(ST)Govt. takes action on LLRC recommendations; report in parliament early next month
The Government will announce details of an investigative mechanism to probe incidents as recommended by the Lessons Learnt and Reconciliation Commission when the report is tabled in Parliament early next month.
According to the government’s current thinking, the probes into matters relating to post-war incidents are likely to be placed in the hands of the Police, particularly the Criminal Investigation Department (CID).
The Sunday Times revealed exclusively last week that the LLRC will ask the government to investigate incidents that may have occurred during the final stages of the war that militarily defeated the Tiger guerrillas two and half years ago.
The report said this is on the grounds that there appears to be a prima facie case based on the information the commissioners have received. However, the report added that the Commissioners have not named the specific incidents nor identified the persons responsible for them.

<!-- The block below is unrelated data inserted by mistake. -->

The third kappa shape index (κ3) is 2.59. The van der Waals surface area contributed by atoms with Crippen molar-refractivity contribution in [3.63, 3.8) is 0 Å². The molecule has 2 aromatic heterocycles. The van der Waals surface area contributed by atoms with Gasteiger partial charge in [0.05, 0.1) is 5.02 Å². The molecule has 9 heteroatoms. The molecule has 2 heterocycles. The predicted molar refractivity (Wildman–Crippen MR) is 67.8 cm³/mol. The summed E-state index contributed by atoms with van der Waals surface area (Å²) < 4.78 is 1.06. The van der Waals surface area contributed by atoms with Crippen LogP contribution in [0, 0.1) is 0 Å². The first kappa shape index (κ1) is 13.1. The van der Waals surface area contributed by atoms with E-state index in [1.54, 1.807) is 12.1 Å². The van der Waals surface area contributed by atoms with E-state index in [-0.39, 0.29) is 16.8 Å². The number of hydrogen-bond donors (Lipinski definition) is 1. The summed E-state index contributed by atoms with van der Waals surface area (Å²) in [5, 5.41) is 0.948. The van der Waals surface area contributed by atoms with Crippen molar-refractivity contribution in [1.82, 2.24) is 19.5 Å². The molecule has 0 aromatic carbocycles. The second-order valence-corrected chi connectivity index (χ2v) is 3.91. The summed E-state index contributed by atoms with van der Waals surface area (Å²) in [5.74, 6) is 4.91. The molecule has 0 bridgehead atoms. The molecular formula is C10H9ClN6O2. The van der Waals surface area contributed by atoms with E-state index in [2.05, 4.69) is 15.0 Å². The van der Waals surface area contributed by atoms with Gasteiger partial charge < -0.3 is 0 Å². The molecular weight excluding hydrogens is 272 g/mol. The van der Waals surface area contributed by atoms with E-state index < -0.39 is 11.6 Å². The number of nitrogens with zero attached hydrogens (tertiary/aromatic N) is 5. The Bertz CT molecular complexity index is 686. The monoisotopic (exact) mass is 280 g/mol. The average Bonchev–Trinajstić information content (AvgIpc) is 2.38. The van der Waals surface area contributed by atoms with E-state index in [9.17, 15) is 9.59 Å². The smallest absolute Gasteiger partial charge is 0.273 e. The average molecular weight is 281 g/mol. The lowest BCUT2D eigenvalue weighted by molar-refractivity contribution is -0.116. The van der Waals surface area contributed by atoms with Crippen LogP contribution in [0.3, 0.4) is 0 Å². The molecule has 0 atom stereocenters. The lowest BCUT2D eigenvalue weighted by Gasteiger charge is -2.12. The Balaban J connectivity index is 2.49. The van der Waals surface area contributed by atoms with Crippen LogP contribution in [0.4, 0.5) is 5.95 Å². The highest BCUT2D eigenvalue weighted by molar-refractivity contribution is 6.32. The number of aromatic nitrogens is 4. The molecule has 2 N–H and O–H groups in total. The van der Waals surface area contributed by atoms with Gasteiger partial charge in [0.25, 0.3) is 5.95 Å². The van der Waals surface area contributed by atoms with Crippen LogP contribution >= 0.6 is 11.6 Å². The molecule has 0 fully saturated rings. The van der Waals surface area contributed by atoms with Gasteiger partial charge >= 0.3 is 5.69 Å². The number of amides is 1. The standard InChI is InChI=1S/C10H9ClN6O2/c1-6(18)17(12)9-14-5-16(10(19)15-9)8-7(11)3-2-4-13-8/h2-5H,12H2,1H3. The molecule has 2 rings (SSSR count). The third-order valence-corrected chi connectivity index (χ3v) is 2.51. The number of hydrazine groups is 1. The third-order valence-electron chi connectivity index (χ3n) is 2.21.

Sources close to the Commission said yesterday that the Commission had recorded testimony from persons who claim to be eyewitnesses to certain incidents. It is those statements that have prompted the Commission to conclude there is a prima facie case and warrants investigation.
Yet the Commission has not identified any incidents on its own nor named any possible persons who may be involved. Besides President Mahinda Rajapaksa, who received the first copy of the final report of the LLRC last Sunday from its Chairman, C.R. de Silva, President’s Counsel, the Sunday Times learns copies have also been provided to the External Affairs Minister G.L. Peiris and the Attorney General’s Department.
Government sources said yesterday that the English version of the observations and recommendations in the final report of the LLRC would be first presented in Parliament. Thereafter, Sinhala and Tamil translations would follow.
The move to detail out an investigative mechanism together with the release of the observations and recommendations, government sources say, is to demonstrate the administration’s resolve to initiate prompt action.